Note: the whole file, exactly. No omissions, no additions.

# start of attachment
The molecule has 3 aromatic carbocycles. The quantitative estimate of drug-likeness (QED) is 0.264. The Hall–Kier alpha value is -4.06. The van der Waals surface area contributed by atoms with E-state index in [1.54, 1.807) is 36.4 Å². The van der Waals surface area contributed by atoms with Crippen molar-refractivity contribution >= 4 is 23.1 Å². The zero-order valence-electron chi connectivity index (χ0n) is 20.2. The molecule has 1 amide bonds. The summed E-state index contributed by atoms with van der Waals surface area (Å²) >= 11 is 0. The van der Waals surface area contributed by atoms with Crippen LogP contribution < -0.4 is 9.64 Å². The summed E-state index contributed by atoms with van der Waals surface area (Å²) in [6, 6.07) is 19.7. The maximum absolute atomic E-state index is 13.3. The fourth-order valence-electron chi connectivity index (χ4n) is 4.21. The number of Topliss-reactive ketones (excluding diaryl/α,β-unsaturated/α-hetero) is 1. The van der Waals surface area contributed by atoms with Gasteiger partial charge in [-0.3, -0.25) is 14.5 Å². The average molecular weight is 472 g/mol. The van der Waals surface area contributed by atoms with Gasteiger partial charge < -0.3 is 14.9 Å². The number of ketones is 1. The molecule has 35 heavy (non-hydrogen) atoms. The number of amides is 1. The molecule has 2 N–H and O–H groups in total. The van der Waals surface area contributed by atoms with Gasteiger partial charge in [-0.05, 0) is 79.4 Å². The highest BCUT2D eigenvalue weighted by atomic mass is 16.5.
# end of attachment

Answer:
The molecule has 3 aromatic carbocycles. The quantitative estimate of drug-likeness (QED) is 0.264. The Hall–Kier alpha value is -4.06. The van der Waals surface area contributed by atoms with E-state index in [1.54, 1.807) is 36.4 Å². The van der Waals surface area contributed by atoms with Crippen molar-refractivity contribution >= 4 is 23.1 Å². The zero-order valence-electron chi connectivity index (χ0n) is 20.2. The molecule has 1 amide bonds. The summed E-state index contributed by atoms with van der Waals surface area (Å²) >= 11 is 0. The van der Waals surface area contributed by atoms with Crippen LogP contribution < -0.4 is 9.64 Å². The summed E-state index contributed by atoms with van der Waals surface area (Å²) in [6, 6.07) is 19.7. The maximum absolute atomic E-state index is 13.3. The fourth-order valence-electron chi connectivity index (χ4n) is 4.21. The number of Topliss-reactive ketones (excluding diaryl/α,β-unsaturated/α-hetero) is 1. The van der Waals surface area contributed by atoms with Gasteiger partial charge in [-0.3, -0.25) is 14.5 Å². The average molecular weight is 472 g/mol. The van der Waals surface area contributed by atoms with Gasteiger partial charge < -0.3 is 14.9 Å². The number of ketones is 1. The molecule has 35 heavy (non-hydrogen) atoms. The number of amides is 1. The molecule has 2 N–H and O–H groups in total. The van der Waals surface area contributed by atoms with Gasteiger partial charge in [-0.05, 0) is 79.4 Å². The highest BCUT2D eigenvalue weighted by atomic mass is 16.5.